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Russia’s World Cup Opens the Floodgates for Trafficked Sex Workers

Activists expect sex trafficking to spike during the football tournament.

Even though prostitution is illegal in Russia, there are around three million regular sex workers in the country / Alternativa

The women dotting the side of Leningradskoye Highway, the main artery between Moscow and St. Petersburg, are nicknamed mayachki, or "little lighthouses." Holding flashlights and dressed in neon-yellow vests, they signal to drivers in passing cars.

Behind them, down dirt paths just off the side of the highway, women in skin-tight dresses and stiletto heels wait for clients.

On a Thursday night in late May, the women waiting were on edge. The police had stopped by earlier, and there was a risk that they could return. The zachistki — mop-up operations — had been becoming more frequent.

Even though prostitution is illegal in Russia, there are around three million regular sex workers in the country, according to activist group Silver Rose. Until recently, the group says, the police had turned a blind eye to the practice or taken kickbacks.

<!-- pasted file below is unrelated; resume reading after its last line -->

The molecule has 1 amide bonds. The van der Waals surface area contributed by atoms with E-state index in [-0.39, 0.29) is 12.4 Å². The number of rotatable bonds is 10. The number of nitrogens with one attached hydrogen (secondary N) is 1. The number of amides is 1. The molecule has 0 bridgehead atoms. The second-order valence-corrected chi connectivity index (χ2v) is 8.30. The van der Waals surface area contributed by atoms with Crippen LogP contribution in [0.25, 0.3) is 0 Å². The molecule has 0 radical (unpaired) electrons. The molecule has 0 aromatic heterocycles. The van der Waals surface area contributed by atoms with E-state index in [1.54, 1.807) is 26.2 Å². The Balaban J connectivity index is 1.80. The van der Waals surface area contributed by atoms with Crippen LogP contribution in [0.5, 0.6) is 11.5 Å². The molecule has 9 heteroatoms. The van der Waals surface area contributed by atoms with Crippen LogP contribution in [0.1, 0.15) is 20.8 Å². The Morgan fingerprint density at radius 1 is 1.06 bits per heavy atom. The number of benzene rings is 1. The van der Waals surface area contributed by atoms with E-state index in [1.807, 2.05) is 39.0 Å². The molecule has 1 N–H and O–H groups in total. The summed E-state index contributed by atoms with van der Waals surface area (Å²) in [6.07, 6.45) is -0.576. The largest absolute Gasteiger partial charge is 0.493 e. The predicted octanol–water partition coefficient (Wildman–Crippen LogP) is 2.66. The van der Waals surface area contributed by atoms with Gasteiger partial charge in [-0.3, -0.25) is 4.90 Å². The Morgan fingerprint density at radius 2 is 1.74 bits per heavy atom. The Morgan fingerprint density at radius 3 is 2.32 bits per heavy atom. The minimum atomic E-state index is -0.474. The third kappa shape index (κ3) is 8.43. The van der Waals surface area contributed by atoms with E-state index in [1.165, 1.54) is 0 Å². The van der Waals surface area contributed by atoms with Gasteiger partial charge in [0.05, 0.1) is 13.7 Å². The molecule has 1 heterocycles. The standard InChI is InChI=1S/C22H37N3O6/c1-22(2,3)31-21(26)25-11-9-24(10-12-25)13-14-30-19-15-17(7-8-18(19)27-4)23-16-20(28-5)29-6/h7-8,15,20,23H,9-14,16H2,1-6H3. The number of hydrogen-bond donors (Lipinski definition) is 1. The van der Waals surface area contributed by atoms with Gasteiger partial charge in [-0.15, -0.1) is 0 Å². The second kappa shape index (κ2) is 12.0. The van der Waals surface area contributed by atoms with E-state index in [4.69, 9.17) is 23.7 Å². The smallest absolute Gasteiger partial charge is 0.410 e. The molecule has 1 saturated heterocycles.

But with hundreds of thousands of tourists descending on Russia for the World Cup, the authorities are cracking down on anything that could tarnish their prestige project. For sex workers in the 11 World Cup host cities, this means frequent raids on well-known prostitution sites. 

Despite the authorities’ efforts, though, activists warn that the relaxed visa regime introduced to simplify travel to Russia during the tournament is encouraging illegal trafficking of women. As Yulia Siluyanova of Alternativa, a Moscow-based anti-slavery organization, put it, “The World Cup is a gift for traffickers.”

Held captive

On a recent afternoon at Alternativa’s offices near the Kremlin, Siluyanova, an endlessly upbeat woman, outlined her concerns to The Moscow Times.